4 Ways Diabetes Might Be Affecting Your Vision

If you’re diabetic, you have a lot of different health concerns to think about. You have to monitor your blood sugar levels carefully, take your medications as prescribed, and keep your overall health in mind. But here’s something you probably aren’t thinking about much: your vision.  Diabetes can actually have serious effects on your ability to see and can lead to certain vision conditions. Search online to learn about the ways diabetes might alter or affect your eyesight.

Diabetes can actually affect your eyes and your ability to see. And over time, the condition can cause serious vision problems. Diabetes is actually the primary cause of blindness in adults. So, what can you do to protect your vision? You can search online to learn about the connection between diabetes and vision problems.

The following are five ways diabetes can affect your vision.

1. Blurry Vision

Blurry vision might seem like just a temporary problem – and sometimes it is. But if you’re living with diabetes, it’s important to pay close attention to any blurry vision you might experience.

If your blood sugar levels rise, it can cause blurry vision. The lenses of your eyes can swell, which results in blurred eyesight. If you’re able to get your blood sugar back to a healthy level, your vision should return to normal. However, keep in mind that it can take up to three months to see blurry vision disappear.

Another reason blurry vision might occur is fluid leaking into your eye. Individuals who are just starting insulin treatment may experience blurry vision due to shifting fluids. This generally resolves on its own as your blood sugar levels stabilize.

2. Cataracts

Anyone can develop cataracts – they commonly happen as the result of aging. However, individuals with diabetes tend to develop cataracts earlier than others. Those with diabetes also tend to see cataracts progress, or worsen, faster.

When cataracts form, your eye’s lens can become cloudy, like it’s dirty or smudged. You might have trouble focusing your eyes, and you’ll likely experience blurry vision and glare. 

Cataracts require surgery. Your doctor can remove cataracts by replacing the cloudy lens with an artificial new one.

3. Glaucoma

Glaucoma is a vision condition that’s more common in people with diabetes. When glaucoma occurs, pressure builds up inside the eye as the result of fluid that isn’t draining properly. Because of that pressure, nerves and blood vessels in and around the eye can become damaged. And that can alter your ability to see.

Glaucoma doesn’t always cause symptoms; many people don’t experience any changes until glaucoma has progressed and major vision loss happens. When symptoms do occur, they typically include:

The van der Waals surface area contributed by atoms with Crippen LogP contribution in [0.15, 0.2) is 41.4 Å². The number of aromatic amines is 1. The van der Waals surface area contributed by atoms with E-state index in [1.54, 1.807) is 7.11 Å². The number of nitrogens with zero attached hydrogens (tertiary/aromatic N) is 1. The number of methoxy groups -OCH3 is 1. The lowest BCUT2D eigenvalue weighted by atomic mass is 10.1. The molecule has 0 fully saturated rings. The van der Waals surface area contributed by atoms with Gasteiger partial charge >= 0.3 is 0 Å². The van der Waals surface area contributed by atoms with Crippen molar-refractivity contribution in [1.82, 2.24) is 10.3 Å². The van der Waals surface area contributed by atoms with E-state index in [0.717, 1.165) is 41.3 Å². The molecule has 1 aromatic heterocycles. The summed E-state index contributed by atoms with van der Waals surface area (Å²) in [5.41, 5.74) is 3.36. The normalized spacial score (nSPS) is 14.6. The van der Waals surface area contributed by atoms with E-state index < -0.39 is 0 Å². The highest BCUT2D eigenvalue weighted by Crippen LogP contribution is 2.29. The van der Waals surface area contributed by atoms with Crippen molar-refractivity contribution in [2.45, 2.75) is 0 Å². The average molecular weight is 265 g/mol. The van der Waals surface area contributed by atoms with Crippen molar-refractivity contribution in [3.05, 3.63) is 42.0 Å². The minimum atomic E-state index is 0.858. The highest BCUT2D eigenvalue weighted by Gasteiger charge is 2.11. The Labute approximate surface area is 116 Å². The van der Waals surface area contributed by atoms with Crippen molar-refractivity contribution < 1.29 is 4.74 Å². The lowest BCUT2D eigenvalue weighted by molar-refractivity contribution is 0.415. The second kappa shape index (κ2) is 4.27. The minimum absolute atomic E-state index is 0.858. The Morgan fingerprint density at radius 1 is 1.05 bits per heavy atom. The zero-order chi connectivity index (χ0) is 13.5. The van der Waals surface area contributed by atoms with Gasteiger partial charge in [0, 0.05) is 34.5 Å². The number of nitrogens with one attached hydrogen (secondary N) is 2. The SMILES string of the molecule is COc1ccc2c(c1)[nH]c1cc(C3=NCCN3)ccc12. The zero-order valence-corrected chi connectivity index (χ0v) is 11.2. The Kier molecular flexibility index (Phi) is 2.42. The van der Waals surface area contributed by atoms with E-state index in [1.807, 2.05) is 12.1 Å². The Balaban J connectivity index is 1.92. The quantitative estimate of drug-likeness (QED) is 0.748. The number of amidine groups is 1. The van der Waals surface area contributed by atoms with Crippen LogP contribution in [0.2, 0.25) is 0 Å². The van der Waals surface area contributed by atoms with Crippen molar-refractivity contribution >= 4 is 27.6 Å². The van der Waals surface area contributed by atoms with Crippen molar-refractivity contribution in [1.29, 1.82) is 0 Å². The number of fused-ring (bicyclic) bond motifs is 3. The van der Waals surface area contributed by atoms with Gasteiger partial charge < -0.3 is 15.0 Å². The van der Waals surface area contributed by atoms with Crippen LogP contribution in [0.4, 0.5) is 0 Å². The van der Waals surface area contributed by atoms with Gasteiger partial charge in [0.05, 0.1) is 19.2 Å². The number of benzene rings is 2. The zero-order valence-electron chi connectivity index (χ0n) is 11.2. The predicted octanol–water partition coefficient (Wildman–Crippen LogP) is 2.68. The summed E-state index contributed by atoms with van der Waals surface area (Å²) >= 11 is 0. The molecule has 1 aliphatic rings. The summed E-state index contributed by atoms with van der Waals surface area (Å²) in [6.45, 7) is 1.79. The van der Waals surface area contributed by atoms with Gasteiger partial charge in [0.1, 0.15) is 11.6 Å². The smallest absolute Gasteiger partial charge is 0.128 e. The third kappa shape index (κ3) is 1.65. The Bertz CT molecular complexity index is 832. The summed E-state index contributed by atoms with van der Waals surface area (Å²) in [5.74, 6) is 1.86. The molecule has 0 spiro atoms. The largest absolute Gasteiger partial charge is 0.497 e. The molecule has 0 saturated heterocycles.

• Loss of peripheral vision.
  • Tunnel vision.
  • Halos around lights in your line of sight.
  • Redness in the eyes.
  • Eye pain.
  • Nausea or vomiting.

Fortunately, glaucoma can commonly be treated with medication that lowers eye pressure, aids drainage, and reduces liquid produced by the eyes. Eye drops, surgery, and laser treatments are also available treatment options.

4. Damaged Blood Vessels

Diabetes can also lead to damaged blood vessels in the eyes. It’s common in diabetics who have just been diagnosed or those who are still working to get blood sugar, blood pressure, and cholesterol under control. 

When small blood vessels in the eye – in the retina, specifically – you can develop diabetic retinopathy. This condition is related to high levels of blood sugar, and if left untreated, it can cause blindness

Diabetics who develop diabetic retinopathy might get any of the following types of the condition:

  • Background retinopathy, in which blood vessels become damaged, but vision is still fine.
  • Maculopathy, which affects the macula within the retina.
  • Proliferative retinopathy, in which cells don’t get enough oxygen.

If you develop any type of retinopathy as the result of diabetes, it’s important to see a doctor as soon as you notice any vision changes. Diabetic retinopathy can be treated, but it can lead to serious vision problems (including vision loss) if left untreated.

Stay on Top of Your Vision Health

If you’re worried about developing a serious eye condition that’s connected to diabetes, make sure to talk with your doctor. You can discuss your risk as well as any strategies you’re using to keep your blood sugar under control. If you’re able to keep your glucose levels stable and manage your diabetes well, you may be able to avoid common eye conditions like those mentioned here.

You can also search online to learn more about the connection between diabetes and vision. There are a number of ways your vision might be affected by diabetes, and you may find that diabetes puts you at a higher risk for certain eye problems. It’s important to know what could lie in your future so you know how to take care of your overall health.

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Oct 28, 2020